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Rising Numbers of Elderly Will Pose Issues for Nations

Review finds most babies born today in wealthy nations will live to 100 years of age

FRIDAY, Oct. 2 (HealthDay News) -- An anticipated rise in life expectancy, involving more than half of babies born in wealthy nations living to 100, will cause societal and economic challenges in coming decades, according to research published in the Oct. 3 issue of The Lancet.

Kaare Christensen, M.D., of the University of Southern Denmark in Odense, and colleagues reviewed demographic trends around the world, and write that most babies born since 2000 in the United States, Canada, Japan, and several European countries should survive to at least 100 years of age.

The authors note that evidence from people under the age of 85 suggests that chronic diseases and conditions are rising, yet limitations and disabilities are being delayed until later in life. However, data on exceptionally old individuals are mixed, with some evidence pointing to some improvement in disability and other evidence suggesting, more recently, poorer health among the oldest. Given the changing ratio of the retirement-aged to the working-aged in many countries, a trend may be seen of more older people working part-time, and younger people working fewer hours, but for more years.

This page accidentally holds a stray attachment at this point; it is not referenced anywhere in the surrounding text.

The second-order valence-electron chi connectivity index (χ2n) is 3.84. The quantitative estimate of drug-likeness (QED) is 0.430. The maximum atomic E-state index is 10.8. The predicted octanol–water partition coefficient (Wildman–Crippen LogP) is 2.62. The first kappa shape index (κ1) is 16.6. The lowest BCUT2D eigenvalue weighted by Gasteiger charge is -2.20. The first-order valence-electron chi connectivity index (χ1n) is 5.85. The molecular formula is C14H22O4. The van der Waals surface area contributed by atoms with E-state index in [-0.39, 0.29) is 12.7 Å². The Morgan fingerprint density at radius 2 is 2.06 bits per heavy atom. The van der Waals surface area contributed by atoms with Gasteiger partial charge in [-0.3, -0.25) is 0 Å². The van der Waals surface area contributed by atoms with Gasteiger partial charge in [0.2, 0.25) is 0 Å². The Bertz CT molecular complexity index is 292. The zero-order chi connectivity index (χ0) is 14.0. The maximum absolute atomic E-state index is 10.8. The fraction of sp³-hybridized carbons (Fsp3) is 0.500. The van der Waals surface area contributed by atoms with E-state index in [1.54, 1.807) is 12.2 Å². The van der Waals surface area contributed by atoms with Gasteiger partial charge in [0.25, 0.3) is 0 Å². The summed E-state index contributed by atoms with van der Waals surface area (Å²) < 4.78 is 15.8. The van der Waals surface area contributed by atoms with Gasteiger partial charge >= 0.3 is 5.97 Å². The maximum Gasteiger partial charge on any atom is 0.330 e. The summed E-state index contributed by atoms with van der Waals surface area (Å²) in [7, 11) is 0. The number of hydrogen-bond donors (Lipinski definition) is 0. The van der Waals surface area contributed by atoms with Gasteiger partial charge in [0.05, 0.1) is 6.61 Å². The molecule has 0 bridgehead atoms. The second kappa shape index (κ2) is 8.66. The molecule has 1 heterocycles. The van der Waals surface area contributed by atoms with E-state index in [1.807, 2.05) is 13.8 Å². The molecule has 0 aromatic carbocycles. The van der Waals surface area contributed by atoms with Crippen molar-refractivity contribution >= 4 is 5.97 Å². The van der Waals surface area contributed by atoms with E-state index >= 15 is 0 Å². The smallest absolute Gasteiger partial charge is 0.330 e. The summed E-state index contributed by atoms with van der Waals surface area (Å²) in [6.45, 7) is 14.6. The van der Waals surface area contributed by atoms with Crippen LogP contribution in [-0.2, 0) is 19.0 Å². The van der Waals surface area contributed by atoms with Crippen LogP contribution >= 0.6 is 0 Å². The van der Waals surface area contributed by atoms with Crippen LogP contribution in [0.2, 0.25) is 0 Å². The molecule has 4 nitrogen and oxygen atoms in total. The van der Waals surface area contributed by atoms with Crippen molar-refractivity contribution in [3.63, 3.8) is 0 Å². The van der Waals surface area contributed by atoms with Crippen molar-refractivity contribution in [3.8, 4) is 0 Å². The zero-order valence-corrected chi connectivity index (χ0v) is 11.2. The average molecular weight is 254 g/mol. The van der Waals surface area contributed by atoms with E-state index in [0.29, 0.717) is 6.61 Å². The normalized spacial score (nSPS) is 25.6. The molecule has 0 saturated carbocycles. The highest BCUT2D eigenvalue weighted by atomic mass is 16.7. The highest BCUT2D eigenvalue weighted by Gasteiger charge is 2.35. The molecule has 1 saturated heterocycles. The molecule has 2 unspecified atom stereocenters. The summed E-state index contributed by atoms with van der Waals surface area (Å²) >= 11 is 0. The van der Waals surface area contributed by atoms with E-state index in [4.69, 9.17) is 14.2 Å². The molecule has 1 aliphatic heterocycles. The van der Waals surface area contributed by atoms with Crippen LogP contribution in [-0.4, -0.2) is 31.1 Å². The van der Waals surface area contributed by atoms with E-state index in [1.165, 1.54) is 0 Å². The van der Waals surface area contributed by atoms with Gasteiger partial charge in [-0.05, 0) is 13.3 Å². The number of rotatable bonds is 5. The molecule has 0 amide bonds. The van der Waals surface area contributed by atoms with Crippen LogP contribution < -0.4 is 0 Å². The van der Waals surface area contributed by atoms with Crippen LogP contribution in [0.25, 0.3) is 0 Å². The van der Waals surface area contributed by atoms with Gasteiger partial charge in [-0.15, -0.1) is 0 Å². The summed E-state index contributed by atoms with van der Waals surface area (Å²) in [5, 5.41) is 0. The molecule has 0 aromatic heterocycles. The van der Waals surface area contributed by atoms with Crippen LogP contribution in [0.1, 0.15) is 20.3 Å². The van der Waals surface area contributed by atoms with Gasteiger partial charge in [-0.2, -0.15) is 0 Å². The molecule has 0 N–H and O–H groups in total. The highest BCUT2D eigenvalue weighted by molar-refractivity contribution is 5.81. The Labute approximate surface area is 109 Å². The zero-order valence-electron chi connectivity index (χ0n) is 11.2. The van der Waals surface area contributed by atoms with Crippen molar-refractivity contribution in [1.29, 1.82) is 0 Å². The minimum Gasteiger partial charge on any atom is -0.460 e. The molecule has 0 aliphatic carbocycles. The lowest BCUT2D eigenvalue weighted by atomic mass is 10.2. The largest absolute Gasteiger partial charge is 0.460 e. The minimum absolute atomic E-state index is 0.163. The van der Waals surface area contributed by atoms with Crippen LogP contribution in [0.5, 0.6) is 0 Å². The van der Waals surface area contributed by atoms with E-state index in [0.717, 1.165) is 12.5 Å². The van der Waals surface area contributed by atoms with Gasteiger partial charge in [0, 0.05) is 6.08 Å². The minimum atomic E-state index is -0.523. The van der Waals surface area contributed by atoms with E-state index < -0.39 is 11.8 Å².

"Very long lives are not the distant privilege of remote future generations -- very long lives are the probable destiny of most people alive now in developed countries. Increasing numbers of people at old and very old ages will pose major challenges for health care systems. Present evidence, however, suggests that people are not only living longer than they did previously, but also they are living longer, with less disability and fewer functional limitations," the authors conclude.

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